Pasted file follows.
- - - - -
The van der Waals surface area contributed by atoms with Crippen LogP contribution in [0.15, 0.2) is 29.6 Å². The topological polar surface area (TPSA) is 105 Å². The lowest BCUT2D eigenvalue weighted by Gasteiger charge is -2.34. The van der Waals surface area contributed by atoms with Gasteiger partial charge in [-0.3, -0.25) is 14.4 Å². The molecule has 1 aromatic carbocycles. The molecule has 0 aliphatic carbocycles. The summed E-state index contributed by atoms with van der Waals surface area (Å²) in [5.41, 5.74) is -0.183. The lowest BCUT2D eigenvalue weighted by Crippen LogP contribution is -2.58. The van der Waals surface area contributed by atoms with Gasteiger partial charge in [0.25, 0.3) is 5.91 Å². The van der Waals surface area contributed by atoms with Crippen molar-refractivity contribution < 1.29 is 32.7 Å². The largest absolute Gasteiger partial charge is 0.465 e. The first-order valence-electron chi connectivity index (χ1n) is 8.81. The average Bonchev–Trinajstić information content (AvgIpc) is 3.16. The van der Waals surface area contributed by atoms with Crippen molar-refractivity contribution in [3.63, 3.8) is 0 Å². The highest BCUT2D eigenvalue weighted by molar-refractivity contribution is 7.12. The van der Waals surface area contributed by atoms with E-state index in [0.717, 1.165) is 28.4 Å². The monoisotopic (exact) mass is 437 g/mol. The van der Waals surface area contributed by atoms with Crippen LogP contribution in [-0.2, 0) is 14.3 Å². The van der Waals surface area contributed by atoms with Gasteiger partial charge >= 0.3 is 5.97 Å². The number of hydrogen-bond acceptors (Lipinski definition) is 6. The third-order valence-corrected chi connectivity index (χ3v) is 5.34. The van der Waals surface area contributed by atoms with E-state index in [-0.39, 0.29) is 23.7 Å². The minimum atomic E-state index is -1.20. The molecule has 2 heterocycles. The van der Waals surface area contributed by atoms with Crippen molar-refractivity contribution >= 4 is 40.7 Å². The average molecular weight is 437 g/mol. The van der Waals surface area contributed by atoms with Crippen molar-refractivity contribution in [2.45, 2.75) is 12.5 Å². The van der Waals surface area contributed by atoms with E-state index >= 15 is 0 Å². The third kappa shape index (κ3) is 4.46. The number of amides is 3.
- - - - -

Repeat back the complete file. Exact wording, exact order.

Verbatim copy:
The van der Waals surface area contributed by atoms with Crippen LogP contribution in [0.15, 0.2) is 29.6 Å². The topological polar surface area (TPSA) is 105 Å². The lowest BCUT2D eigenvalue weighted by Gasteiger charge is -2.34. The van der Waals surface area contributed by atoms with Gasteiger partial charge in [-0.3, -0.25) is 14.4 Å². The molecule has 1 aromatic carbocycles. The molecule has 0 aliphatic carbocycles. The summed E-state index contributed by atoms with van der Waals surface area (Å²) in [5.41, 5.74) is -0.183. The lowest BCUT2D eigenvalue weighted by Crippen LogP contribution is -2.58. The van der Waals surface area contributed by atoms with Gasteiger partial charge in [0.25, 0.3) is 5.91 Å². The van der Waals surface area contributed by atoms with Crippen molar-refractivity contribution < 1.29 is 32.7 Å². The largest absolute Gasteiger partial charge is 0.465 e. The first-order valence-electron chi connectivity index (χ1n) is 8.81. The average Bonchev–Trinajstić information content (AvgIpc) is 3.16. The van der Waals surface area contributed by atoms with Crippen molar-refractivity contribution in [3.63, 3.8) is 0 Å². The highest BCUT2D eigenvalue weighted by molar-refractivity contribution is 7.12. The van der Waals surface area contributed by atoms with E-state index in [0.717, 1.165) is 28.4 Å². The monoisotopic (exact) mass is 437 g/mol. The van der Waals surface area contributed by atoms with Crippen LogP contribution in [-0.2, 0) is 14.3 Å². The van der Waals surface area contributed by atoms with Gasteiger partial charge >= 0.3 is 5.97 Å². The number of hydrogen-bond acceptors (Lipinski definition) is 6. The third-order valence-corrected chi connectivity index (χ3v) is 5.34. The van der Waals surface area contributed by atoms with E-state index in [-0.39, 0.29) is 23.7 Å². The minimum atomic E-state index is -1.20. The molecule has 2 heterocycles. The van der Waals surface area contributed by atoms with Crippen molar-refractivity contribution >= 4 is 40.7 Å². The average molecular weight is 437 g/mol. The van der Waals surface area contributed by atoms with Crippen molar-refractivity contribution in [2.45, 2.75) is 12.5 Å². The van der Waals surface area contributed by atoms with E-state index >= 15 is 0 Å². The third kappa shape index (κ3) is 4.46. The number of amides is 3.